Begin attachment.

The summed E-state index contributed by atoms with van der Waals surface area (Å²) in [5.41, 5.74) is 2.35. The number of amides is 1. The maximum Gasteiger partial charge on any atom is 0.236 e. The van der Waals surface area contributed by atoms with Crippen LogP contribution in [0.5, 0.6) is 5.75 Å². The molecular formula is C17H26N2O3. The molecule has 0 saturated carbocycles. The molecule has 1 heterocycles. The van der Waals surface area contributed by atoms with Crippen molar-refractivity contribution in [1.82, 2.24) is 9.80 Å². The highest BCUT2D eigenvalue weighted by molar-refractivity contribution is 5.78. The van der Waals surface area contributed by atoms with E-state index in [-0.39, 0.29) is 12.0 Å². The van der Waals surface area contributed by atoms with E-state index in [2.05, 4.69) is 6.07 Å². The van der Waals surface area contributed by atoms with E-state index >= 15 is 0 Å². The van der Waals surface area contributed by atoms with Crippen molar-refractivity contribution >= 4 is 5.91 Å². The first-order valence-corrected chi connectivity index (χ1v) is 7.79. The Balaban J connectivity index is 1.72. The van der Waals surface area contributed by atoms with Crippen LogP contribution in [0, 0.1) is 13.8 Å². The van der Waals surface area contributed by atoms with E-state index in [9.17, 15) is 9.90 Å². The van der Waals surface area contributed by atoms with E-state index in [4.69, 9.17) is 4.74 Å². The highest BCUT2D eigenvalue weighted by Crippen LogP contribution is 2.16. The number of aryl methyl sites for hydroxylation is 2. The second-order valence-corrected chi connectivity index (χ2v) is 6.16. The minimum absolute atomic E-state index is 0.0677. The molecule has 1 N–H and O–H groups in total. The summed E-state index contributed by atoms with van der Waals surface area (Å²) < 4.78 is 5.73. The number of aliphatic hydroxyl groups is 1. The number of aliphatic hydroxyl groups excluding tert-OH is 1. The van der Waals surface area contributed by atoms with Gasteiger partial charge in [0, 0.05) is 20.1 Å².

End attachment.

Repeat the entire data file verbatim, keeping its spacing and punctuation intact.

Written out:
The summed E-state index contributed by atoms with van der Waals surface area (Å²) in [5.41, 5.74) is 2.35. The number of amides is 1. The maximum Gasteiger partial charge on any atom is 0.236 e. The van der Waals surface area contributed by atoms with Crippen LogP contribution in [0.5, 0.6) is 5.75 Å². The molecular formula is C17H26N2O3. The molecule has 0 saturated carbocycles. The molecule has 1 heterocycles. The van der Waals surface area contributed by atoms with Crippen molar-refractivity contribution in [1.82, 2.24) is 9.80 Å². The highest BCUT2D eigenvalue weighted by molar-refractivity contribution is 5.78. The van der Waals surface area contributed by atoms with E-state index in [-0.39, 0.29) is 12.0 Å². The van der Waals surface area contributed by atoms with E-state index in [2.05, 4.69) is 6.07 Å². The van der Waals surface area contributed by atoms with E-state index >= 15 is 0 Å². The van der Waals surface area contributed by atoms with Crippen molar-refractivity contribution >= 4 is 5.91 Å². The first-order valence-corrected chi connectivity index (χ1v) is 7.79. The Balaban J connectivity index is 1.72. The van der Waals surface area contributed by atoms with Crippen LogP contribution in [0, 0.1) is 13.8 Å². The van der Waals surface area contributed by atoms with E-state index in [9.17, 15) is 9.90 Å². The van der Waals surface area contributed by atoms with E-state index in [4.69, 9.17) is 4.74 Å². The highest BCUT2D eigenvalue weighted by Crippen LogP contribution is 2.16. The number of aryl methyl sites for hydroxylation is 2. The second-order valence-corrected chi connectivity index (χ2v) is 6.16. The minimum absolute atomic E-state index is 0.0677. The molecule has 1 N–H and O–H groups in total. The summed E-state index contributed by atoms with van der Waals surface area (Å²) < 4.78 is 5.73. The number of aliphatic hydroxyl groups is 1. The number of aliphatic hydroxyl groups excluding tert-OH is 1. The van der Waals surface area contributed by atoms with Gasteiger partial charge in [0, 0.05) is 20.1 Å².